After three pleasant, tedious days, the surgeon returned to unpack the wound. With elan he swooped in, assuring me he’d “done this a thousand times.” He peeled the bandages down from my waist, revealing what appeared to be a violet mass of blood-stained gauze surrounding rubber tubes shooting out from my indecipherable new genitals.
In terror, I watched him chop, with great effort, through the tubes, centimeters from my mutilated flesh. In some order I don’t remember, the bandages were fully removed, volumes of gauze were taken from my neovagina, and the tubes were yanked out of me.
With the utmost delicacy, I showered, and getting out, lined my underwear with a pad, as bleeding is common for several weeks following the surgery. Pulling my underwear up onto my new body, I experienced a burst of pure joy and elation, one of many that accompanied the understanding my dream had been accomplished and my predictions and beliefs had been correct.
A few days later, after moving to a hotel, I was taken to the surgeon’s outpatient clinic. After nurses removed my stitches, the surgeon, placing a condom and lube on a thin, solid shaft of unyielding plastic, demonstrated the practice of dilating, inserting the instrument into my new vagina. Shocking, uncomfortable but not painful, nowhere near as bad as the enemas, the event was clinical, and an odd, but necessary way to inaugurate my new orifice.
At home the next morning, I repeated the practice, which prevents the neovagina from closing. During my preparations, I held the mirror they gave me under the surgical site, staring at the different areas, which had been grafted together, and which were in various stages of healing.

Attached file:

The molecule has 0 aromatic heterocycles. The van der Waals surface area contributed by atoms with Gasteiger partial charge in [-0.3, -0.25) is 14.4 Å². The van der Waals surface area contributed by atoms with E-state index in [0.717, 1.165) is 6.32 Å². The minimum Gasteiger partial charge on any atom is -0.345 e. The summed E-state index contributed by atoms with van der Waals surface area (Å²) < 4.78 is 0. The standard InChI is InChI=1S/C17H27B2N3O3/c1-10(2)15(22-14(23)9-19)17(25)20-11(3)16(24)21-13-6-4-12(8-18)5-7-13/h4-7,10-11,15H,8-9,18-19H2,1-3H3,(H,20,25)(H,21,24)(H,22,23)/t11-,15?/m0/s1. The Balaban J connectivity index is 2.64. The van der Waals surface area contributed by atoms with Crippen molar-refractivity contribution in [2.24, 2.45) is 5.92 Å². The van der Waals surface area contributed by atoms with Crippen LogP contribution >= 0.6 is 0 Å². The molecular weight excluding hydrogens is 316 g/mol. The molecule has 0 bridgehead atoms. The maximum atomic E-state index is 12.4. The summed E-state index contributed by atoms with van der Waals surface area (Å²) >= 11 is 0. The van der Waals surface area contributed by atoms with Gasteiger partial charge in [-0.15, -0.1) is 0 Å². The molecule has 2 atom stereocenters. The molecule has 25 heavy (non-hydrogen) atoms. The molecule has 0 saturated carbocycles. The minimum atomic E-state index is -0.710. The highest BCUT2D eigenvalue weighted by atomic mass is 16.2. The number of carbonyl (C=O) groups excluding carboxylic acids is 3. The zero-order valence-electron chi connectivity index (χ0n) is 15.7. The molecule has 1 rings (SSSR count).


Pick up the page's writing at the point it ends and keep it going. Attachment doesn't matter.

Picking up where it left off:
I thought of the words I’d been hearing, like labia and perineum, and wondered why I hadn’t known them before. I second guessed everything, feeling gross, and thought of not dilating at all, of ignoring my new genitals until they went away. I gathered my things and went to my bed. Clinically, I inserted the dilator, hoping I was doing it right.
As a thought exercise leading up to my operation, I would google things like “pencil skirt” and stare at smooth groin areas in all of the pictures. A few times I queried “gender reassignment surgery,” and was horrified at the pictures. I like looking at myself in underwear now, perhaps because women in underwear are considered sexy in our culture, while women’s genitals under examination are not.
In my most anxious moments prior to this trip, when everything seemed too dangerous, I would try to calm myself by remembering women from around the world do this every week with this same surgeon, and that I’d heard of no incidents occurring.
If they could do, my reasoning went, I could, as well. And I have.
Leela Ginelle is a journalist and playwright lining in Portland, OR. You can write her at firstname.lastname@example.org.